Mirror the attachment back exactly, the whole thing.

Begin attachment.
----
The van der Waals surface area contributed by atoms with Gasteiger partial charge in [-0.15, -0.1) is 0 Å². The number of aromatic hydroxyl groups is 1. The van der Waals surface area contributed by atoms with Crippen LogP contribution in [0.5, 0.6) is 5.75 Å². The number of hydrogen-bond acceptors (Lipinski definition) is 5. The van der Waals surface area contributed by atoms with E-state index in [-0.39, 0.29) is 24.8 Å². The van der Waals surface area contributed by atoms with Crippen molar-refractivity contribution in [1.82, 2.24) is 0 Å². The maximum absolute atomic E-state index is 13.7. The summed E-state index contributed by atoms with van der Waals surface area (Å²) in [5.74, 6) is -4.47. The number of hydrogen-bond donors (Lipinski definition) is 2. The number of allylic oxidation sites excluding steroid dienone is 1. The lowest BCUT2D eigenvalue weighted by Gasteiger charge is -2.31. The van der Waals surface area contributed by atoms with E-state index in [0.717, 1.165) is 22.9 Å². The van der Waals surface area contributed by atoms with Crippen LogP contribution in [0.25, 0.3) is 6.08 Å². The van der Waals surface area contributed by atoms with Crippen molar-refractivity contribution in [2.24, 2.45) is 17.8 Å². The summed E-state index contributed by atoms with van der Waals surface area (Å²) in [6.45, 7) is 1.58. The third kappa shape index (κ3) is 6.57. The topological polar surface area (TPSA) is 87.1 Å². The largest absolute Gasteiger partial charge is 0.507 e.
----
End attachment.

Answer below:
The van der Waals surface area contributed by atoms with Gasteiger partial charge in [-0.15, -0.1) is 0 Å². The number of aromatic hydroxyl groups is 1. The van der Waals surface area contributed by atoms with Crippen LogP contribution in [0.5, 0.6) is 5.75 Å². The number of hydrogen-bond acceptors (Lipinski definition) is 5. The van der Waals surface area contributed by atoms with E-state index in [-0.39, 0.29) is 24.8 Å². The van der Waals surface area contributed by atoms with Crippen molar-refractivity contribution in [1.82, 2.24) is 0 Å². The maximum absolute atomic E-state index is 13.7. The summed E-state index contributed by atoms with van der Waals surface area (Å²) in [5.74, 6) is -4.47. The number of hydrogen-bond donors (Lipinski definition) is 2. The number of allylic oxidation sites excluding steroid dienone is 1. The lowest BCUT2D eigenvalue weighted by Gasteiger charge is -2.31. The van der Waals surface area contributed by atoms with E-state index in [0.717, 1.165) is 22.9 Å². The van der Waals surface area contributed by atoms with Crippen LogP contribution in [0.25, 0.3) is 6.08 Å². The van der Waals surface area contributed by atoms with Crippen molar-refractivity contribution in [2.24, 2.45) is 17.8 Å². The summed E-state index contributed by atoms with van der Waals surface area (Å²) in [6.45, 7) is 1.58. The third kappa shape index (κ3) is 6.57. The topological polar surface area (TPSA) is 87.1 Å². The largest absolute Gasteiger partial charge is 0.507 e.